Neta Horesh-Bar is a business administration sophomore and opinion columnist for Mustang News. Her views reflected in this piece don’t necessarily reflect those of Mustang News.
I contemplated dropping out of college last night.
And a couple of weeks ago, and a few months before that. Not in the “ha ha relatable” way, but rather in the unsettlingly genuine way. In the hopelessly confused way; one that does not seem to be as universal nor salvageable — one that makes me feel lost within the institution at which I am supposed to be finding myself.
Throughout a multitude of sleepless nights, frantic meetings with academic advisors and defeated conversations with family and friends, I have internalized this turbulence as something that was at the fault of my own personality, whether it be indecision, lack of direction or maybe even incompetence. I labeled myself as incapable or less intellectually qualified than my peers for the undergraduate experience.
What I consistently failed to consider with each self deprecating sentiment was a crucial part of every equation: situational context.
At the peak of each tumultuous crisis was the question of why. Why does it have to be this way? What is it about college that makes an end goal feel so far away, and fulfillment feel so impossible?
Cal Poly is known for its famous emphasis on major specific classes with far less regard for all things general education. This, in turn, eliminates the opportunity for an “undeclared” major –– an option that the vast majority of academic institutions of all sizes and levels of prestige across the country offer to their students, typically for the first two years of their undergraduate education.
The absence of an undeclared major poses a plethora of issues, especially when compounded with other deeply flawed aspects of our university’s academic structure, such as the stringent and sometimes near impossible change of major process. With rigid requirements that ultimately discourage students from even considering switching majors, we are confined to neat little boxes with titles like “Business Administration” or “Mechanical Engineering.” Instead of utilizing our academic years to learn about ourselves, about what it is that makes us feel passionate in this world, we must stay within the boundaries of our fields of study.
Cal Poly operates under an “upside down curriculum.” For those unfamiliar with this, it is exactly what it sounds like: students start their undergraduate careers with major classes without much wiggle room to explore other fields of study in their freshman year. From there, we advance to higher division major courses with general education requirements trickled in sporadically throughout our years at college.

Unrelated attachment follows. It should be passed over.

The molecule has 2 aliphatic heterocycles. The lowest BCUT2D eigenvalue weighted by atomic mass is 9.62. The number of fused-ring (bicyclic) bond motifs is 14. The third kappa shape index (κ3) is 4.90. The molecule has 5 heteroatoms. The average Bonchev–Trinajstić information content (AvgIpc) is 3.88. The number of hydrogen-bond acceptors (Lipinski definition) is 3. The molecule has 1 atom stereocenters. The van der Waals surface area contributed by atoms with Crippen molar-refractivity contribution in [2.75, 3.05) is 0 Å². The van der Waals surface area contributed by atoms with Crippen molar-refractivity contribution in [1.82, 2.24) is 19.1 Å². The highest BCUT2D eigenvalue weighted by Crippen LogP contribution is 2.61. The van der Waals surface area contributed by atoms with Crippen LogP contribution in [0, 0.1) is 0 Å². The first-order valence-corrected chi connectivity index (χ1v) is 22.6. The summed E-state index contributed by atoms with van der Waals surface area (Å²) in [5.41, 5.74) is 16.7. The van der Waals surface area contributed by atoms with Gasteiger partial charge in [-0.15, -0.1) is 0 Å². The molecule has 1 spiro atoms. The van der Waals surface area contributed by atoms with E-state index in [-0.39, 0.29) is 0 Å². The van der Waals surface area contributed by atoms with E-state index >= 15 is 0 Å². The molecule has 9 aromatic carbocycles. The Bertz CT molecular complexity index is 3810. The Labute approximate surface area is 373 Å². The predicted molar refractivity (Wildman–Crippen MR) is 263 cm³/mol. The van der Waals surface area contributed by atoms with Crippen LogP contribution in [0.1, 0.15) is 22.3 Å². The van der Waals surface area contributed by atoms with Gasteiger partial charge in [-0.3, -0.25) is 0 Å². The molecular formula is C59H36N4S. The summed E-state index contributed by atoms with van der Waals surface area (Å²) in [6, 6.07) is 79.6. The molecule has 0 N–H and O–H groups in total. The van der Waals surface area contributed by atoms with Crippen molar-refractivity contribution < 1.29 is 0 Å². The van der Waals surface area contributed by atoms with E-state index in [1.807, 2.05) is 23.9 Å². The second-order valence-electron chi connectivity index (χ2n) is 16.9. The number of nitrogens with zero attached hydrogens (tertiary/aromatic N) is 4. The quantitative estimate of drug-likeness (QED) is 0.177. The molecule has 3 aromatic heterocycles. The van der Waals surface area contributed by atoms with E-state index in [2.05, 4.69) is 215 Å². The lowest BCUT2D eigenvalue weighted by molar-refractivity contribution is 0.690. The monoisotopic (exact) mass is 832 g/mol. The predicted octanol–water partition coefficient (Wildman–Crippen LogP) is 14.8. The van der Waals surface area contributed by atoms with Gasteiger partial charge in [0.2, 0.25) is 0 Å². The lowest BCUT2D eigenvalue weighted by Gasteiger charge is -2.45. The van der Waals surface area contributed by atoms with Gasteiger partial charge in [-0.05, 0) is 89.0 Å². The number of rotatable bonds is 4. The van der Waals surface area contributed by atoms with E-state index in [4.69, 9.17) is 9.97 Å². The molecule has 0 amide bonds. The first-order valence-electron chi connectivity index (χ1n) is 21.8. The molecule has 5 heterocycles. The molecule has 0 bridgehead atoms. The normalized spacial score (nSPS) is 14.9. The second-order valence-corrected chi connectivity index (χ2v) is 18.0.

Under the guise of “Learn by Doing,” the upside down curriculum minimizes the importance of general education courses and disqualifies the benefits of a liberal arts education, undermining humanities classes in particular. Cal Poly leverages this curriculum to downplay the importance of humanistic courses, classes that would actually challenge students to think deeply and with intention.
College is by no means meant to be easy. However, it does not sit right with me that my education was nothing but depleting, with each day feeling more disheartening than the last. School had never felt like this before; I used to be inspired and wholeheartedly engaged with all that I was privileged enough to learn.
No matter how challenging school became, I was always of the belief that the pursuit of happiness and the pursuit of knowledge are one and the same. My education was not just a means to an end, but a channel for contentment and joy. But this method of learning left me at a university of such high academic rigor feeling like I was learning nothing at all?
At Cal Poly, we learn the how, but not the why. We’re given ample tools to excel in our respective fields. However, what’s missing is the ethics, the social awareness and the humanity that is inherently intertwined with any career –– STEM or otherwise. With our curriculum and what it prioritizes, we teach our students that the Women and Gender Studies class they have to take is just ‘fluff’ or that the Political Science course they must sit through will never actually be applicable. They are merely a graduation requirement.
In reality, these courses will actually be some of the most important that we ever have the privilege to take. Cal Poly’s academic structure fails us by indirectly pushing the narrative that learning these things don’t matter. This philosophy is fallacious, and in turn, our degrees are incomplete.
With little to no flexibility to take classes that could elicit fascination and we may otherwise never experience, students are tied down to the majors that they chose at seventeen years of age. The trajectory of their early career is completely shaped by Cal Poly’s lack of freedom to explore.
The question of why lingers in my head, but now in a completely different context. What is the benefit of trapping students into majors that the majority of them did not put much thought into in their senior year of high school? How would they know themselves well enough at that point in their lives to know what they’re meant to study?
The answer is that we don’t. Cal Poly students are trusted at far too young of an age to know what we want for our future, and then bound to this decision for the following four years as a consequence of a culture of glorified career-orientation and self-sufficiency.
Instead of nurturing well-rounded curiosity, Cal Poly prioritizes competitive performance and mass-producing graduates with an impressive set of marketable skills and yet an incomplete capacity to critically think. While college should be a time for students to understand how they fit into the world as citizens, we are instead reduced to one role alone: employees.